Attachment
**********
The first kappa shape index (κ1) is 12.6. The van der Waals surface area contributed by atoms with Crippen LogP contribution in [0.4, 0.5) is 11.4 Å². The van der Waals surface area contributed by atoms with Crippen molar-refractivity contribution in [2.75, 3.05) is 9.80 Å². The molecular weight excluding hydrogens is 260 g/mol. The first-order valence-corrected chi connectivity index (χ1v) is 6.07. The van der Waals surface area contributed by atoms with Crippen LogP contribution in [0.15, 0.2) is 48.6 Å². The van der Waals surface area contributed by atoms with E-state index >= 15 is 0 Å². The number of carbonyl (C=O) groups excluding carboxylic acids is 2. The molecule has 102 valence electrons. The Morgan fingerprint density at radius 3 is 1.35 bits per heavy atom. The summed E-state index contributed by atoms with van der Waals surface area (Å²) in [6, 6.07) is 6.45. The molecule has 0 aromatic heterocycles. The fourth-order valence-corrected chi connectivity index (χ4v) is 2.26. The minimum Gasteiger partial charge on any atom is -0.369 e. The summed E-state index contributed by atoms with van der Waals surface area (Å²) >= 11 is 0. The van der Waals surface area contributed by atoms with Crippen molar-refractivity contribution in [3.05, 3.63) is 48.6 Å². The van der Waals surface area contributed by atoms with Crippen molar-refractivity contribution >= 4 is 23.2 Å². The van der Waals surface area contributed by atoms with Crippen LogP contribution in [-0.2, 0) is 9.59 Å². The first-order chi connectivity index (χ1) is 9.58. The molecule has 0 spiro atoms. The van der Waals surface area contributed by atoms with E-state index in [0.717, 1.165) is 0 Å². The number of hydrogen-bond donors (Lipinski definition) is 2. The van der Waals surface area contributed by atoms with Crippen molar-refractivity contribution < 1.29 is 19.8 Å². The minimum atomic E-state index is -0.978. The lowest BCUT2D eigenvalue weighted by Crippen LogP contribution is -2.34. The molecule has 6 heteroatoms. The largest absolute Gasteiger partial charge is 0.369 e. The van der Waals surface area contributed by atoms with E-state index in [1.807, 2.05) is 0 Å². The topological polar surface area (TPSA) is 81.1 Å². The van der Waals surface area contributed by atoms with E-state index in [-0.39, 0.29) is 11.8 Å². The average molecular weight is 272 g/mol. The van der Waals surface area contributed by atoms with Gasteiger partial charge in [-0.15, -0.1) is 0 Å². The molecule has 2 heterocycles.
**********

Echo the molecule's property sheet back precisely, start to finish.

The first kappa shape index (κ1) is 12.6. The van der Waals surface area contributed by atoms with Crippen LogP contribution in [0.4, 0.5) is 11.4 Å². The van der Waals surface area contributed by atoms with Crippen molar-refractivity contribution in [2.75, 3.05) is 9.80 Å². The molecular weight excluding hydrogens is 260 g/mol. The first-order valence-corrected chi connectivity index (χ1v) is 6.07. The van der Waals surface area contributed by atoms with Crippen LogP contribution in [0.15, 0.2) is 48.6 Å². The van der Waals surface area contributed by atoms with E-state index >= 15 is 0 Å². The number of carbonyl (C=O) groups excluding carboxylic acids is 2. The molecule has 102 valence electrons. The Morgan fingerprint density at radius 3 is 1.35 bits per heavy atom. The summed E-state index contributed by atoms with van der Waals surface area (Å²) in [6, 6.07) is 6.45. The molecule has 0 aromatic heterocycles. The fourth-order valence-corrected chi connectivity index (χ4v) is 2.26. The minimum Gasteiger partial charge on any atom is -0.369 e. The summed E-state index contributed by atoms with van der Waals surface area (Å²) >= 11 is 0. The van der Waals surface area contributed by atoms with Crippen molar-refractivity contribution in [3.05, 3.63) is 48.6 Å². The van der Waals surface area contributed by atoms with Crippen molar-refractivity contribution >= 4 is 23.2 Å². The van der Waals surface area contributed by atoms with Crippen LogP contribution in [-0.2, 0) is 9.59 Å². The first-order chi connectivity index (χ1) is 9.58. The molecule has 0 spiro atoms. The van der Waals surface area contributed by atoms with E-state index in [0.717, 1.165) is 0 Å². The number of hydrogen-bond donors (Lipinski definition) is 2. The van der Waals surface area contributed by atoms with Crippen molar-refractivity contribution < 1.29 is 19.8 Å². The minimum atomic E-state index is -0.978. The lowest BCUT2D eigenvalue weighted by Crippen LogP contribution is -2.34. The molecule has 6 heteroatoms. The largest absolute Gasteiger partial charge is 0.369 e. The van der Waals surface area contributed by atoms with E-state index in [1.807, 2.05) is 0 Å². The topological polar surface area (TPSA) is 81.1 Å². The van der Waals surface area contributed by atoms with E-state index in [-0.39, 0.29) is 11.8 Å². The average molecular weight is 272 g/mol. The van der Waals surface area contributed by atoms with Gasteiger partial charge in [-0.15, -0.1) is 0 Å². The molecule has 2 heterocycles.